Even when your inflammatory bowel disease (IBD) is in remission and you are feeling OK, it is still important to keep appointments with your specialist. While it can be tempting, especially because you can feel like you are on doctor overload with a chronic illness, skipping these appointments can pose the risk of being detrimental to your health.
Checking that your medication is working
These check-ins with your physician can help insure that you are on the right medications, as well as allowing your physician to tweak the dosages. If you are feeling well, you may be tempted to just leave well enough alone, but only your physician can determine whether medication changes are beneficial. The goal should always be to take the least amount of medication that provides remission from your illness and decreases your symptoms.
Addressing long-term side effects
Even when you are in remission from IBD, there are medications that may cause long-term side effects. Some medications like oral corticosteroids may require your physician to keep track of your bone density, for example. Some biologics come with very small risks of causing cancer, so your physician may also want to run the appropriate labs to be on the safe side. Keeping these check-ins with your physician can help keep an eye on these important potential side effects.
Catching flare ups ahead of time
These tests help to insure that inflammation is actually gone and can catch flare ups before they cause symptoms or significant damage. Treating any minor flare ups quickly can prevent them from turning into something that could require a hospital stay or weeks of feeling poorly.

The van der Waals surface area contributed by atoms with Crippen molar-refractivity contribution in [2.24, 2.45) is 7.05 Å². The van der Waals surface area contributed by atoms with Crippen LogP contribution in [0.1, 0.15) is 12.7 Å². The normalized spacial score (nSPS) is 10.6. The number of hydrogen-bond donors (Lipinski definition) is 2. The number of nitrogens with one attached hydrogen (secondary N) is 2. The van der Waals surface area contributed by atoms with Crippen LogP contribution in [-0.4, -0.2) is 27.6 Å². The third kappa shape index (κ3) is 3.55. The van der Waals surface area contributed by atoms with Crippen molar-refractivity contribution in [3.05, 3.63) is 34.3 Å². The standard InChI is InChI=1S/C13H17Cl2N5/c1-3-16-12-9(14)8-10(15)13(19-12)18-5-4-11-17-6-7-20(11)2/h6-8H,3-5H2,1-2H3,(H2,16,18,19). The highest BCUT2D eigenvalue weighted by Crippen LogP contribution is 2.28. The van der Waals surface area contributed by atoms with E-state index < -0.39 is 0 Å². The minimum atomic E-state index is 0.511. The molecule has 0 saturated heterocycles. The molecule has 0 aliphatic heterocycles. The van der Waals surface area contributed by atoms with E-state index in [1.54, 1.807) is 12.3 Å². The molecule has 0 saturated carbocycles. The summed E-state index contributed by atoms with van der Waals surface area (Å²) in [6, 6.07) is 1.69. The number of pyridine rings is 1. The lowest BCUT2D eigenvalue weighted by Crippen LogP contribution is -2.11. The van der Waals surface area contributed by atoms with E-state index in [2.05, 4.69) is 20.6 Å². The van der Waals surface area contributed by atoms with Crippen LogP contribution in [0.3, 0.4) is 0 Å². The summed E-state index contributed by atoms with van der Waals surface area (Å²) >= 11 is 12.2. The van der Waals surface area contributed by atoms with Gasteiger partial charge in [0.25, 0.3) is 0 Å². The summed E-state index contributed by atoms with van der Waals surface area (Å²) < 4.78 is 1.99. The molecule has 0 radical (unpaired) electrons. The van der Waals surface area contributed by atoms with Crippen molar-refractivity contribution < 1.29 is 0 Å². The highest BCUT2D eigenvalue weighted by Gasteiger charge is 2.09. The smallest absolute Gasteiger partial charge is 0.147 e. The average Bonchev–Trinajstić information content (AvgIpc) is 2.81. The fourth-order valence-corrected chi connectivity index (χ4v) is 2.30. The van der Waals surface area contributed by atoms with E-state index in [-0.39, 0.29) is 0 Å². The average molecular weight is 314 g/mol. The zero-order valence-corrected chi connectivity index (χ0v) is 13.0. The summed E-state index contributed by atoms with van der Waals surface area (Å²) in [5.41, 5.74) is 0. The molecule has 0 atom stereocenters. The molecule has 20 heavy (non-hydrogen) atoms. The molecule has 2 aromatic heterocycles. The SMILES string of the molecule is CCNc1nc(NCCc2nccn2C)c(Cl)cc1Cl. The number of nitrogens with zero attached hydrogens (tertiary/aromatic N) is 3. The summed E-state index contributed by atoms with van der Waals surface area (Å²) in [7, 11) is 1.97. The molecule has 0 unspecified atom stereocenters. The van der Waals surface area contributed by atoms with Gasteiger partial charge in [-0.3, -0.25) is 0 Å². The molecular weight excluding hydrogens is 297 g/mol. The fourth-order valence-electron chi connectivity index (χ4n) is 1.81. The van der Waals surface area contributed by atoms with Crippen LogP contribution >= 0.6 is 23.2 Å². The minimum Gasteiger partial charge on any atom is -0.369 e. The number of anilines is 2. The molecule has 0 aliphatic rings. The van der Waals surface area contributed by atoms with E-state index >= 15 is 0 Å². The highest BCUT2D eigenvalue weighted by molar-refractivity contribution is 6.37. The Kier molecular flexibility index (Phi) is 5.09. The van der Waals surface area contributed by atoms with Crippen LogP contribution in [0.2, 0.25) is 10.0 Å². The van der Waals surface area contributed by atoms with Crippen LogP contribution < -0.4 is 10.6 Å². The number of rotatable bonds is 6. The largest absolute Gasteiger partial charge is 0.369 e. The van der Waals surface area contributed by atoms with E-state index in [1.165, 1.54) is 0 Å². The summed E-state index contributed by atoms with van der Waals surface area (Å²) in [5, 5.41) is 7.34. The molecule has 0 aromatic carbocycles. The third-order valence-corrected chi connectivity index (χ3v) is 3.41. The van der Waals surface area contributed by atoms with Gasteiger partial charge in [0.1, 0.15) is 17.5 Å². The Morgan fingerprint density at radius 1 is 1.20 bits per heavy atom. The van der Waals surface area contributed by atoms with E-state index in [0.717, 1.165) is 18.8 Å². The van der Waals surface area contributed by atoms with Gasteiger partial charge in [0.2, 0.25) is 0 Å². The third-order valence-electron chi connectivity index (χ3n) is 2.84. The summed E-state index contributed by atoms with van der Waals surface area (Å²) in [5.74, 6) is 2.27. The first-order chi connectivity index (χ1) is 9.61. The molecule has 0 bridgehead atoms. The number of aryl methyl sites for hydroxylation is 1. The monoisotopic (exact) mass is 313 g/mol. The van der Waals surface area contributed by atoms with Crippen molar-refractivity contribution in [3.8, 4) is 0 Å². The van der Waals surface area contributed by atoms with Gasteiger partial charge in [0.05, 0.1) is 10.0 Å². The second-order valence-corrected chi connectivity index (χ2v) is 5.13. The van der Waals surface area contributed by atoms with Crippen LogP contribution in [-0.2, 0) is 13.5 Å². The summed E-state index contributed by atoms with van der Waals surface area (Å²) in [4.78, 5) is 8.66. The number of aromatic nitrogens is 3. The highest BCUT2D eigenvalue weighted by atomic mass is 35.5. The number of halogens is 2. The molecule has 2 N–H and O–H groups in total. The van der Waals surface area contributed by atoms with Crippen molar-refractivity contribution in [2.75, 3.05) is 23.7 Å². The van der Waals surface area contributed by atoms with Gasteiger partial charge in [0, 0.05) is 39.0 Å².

Take care of your overall health
With studies suggesting that people with IBD are at a higher risk for cardiovascular events, such as heart attack or stroke — these well checks are even more important. Your doctor can keep an eye on any illnesses that might be linked with IBD and refer you to the correct specialist should the need arise.
Listen, with two kids who have chronic illnesses, I know how annoying well checks can be. But don’t make the mistake of skipping them, because they can really help to insure that you will stay healthy long term.
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Jennifer Rackley is a nutritionist and mother of three girls. Two of her children have dealt with acid reflux disease, food allergies, migraines, and asthma. She has a Bachelor of Science in dietetics from Harding University and has done graduate work in public health and nutrition through Eastern Kentucky University. In addition to writing for HealthCentral, she does patient consults and serves on the Board of Directors for the Pediatric Adolescent Gastroesophageal Reflux Association.